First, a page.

I very rarely choose a proper noun as a featured word, but this article over on Dictionary.com about the origins of the state name California really caught my eye. California is a Spanish word so I probably assumed the state was named after some Spanish missionary. However, the story behind the California name is actually quite fascinating.
Apparently, when the Spanish began exploring the Pacific Coast they mistakenly thought California was an island. In fact, some of the earliest maps of this region depict California as separated from the mainland. “This is considered one of the greatest, albeit short-lived, cartographic errors.”
Not only that, they decided name the newly-discovered “island” after the mythical island of California from the novel Las Sergas de Esplandián, “The Adventures of Esplandián,” written by Spanish author Garci Rodríguez de Montalvo.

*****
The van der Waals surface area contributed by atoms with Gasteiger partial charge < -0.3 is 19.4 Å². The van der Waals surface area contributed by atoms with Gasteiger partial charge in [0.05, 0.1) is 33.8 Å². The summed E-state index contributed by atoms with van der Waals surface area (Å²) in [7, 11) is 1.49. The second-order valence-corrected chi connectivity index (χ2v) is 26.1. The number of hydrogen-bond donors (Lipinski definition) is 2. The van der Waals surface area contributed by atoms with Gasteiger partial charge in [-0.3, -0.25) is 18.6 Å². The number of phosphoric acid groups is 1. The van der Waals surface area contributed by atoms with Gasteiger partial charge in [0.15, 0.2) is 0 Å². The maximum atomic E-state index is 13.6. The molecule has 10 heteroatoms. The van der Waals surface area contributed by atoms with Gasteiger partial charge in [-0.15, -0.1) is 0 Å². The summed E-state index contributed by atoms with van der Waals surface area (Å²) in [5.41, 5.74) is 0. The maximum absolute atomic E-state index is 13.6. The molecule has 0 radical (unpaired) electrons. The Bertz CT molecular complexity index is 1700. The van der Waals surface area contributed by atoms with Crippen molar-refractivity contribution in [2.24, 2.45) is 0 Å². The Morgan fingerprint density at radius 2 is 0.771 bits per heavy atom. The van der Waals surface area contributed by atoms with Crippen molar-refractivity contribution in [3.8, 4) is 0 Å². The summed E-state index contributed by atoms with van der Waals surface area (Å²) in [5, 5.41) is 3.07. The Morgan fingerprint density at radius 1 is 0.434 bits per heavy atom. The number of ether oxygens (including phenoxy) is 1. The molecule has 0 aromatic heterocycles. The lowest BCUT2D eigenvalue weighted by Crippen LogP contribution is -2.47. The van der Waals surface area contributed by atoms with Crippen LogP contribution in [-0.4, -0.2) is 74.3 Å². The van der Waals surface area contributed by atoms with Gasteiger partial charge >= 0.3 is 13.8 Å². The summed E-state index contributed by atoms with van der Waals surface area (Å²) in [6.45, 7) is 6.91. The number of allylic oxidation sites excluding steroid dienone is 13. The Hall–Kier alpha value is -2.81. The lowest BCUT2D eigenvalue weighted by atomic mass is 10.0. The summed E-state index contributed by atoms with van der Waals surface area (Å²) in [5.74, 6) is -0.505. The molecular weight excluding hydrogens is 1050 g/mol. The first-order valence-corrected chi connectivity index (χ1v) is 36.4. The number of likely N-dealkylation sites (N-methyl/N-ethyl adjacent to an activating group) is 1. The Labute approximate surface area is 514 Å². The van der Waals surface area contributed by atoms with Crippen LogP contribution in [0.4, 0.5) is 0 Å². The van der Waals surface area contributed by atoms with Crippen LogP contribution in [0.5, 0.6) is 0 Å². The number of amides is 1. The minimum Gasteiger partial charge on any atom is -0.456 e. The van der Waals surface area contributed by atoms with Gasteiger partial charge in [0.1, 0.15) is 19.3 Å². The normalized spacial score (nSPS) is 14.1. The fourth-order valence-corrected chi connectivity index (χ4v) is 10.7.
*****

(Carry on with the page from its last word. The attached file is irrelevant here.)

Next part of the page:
In the book, the mythical California is ruled by Queen Califa and populated only with female warriors who brandish gold weapons. They even harness their animals in gold because it is the only mineral on the island.
Labeling it “California” on the charts led to future explorers thinking this was the actual island from the story, inhabited with Amazon-like women almost drowning in gold. Of course 300 years later gold was discovered in California which led to the Gold Rush, statehood, and the state’s nickname, “The Golden State.”
Until next time…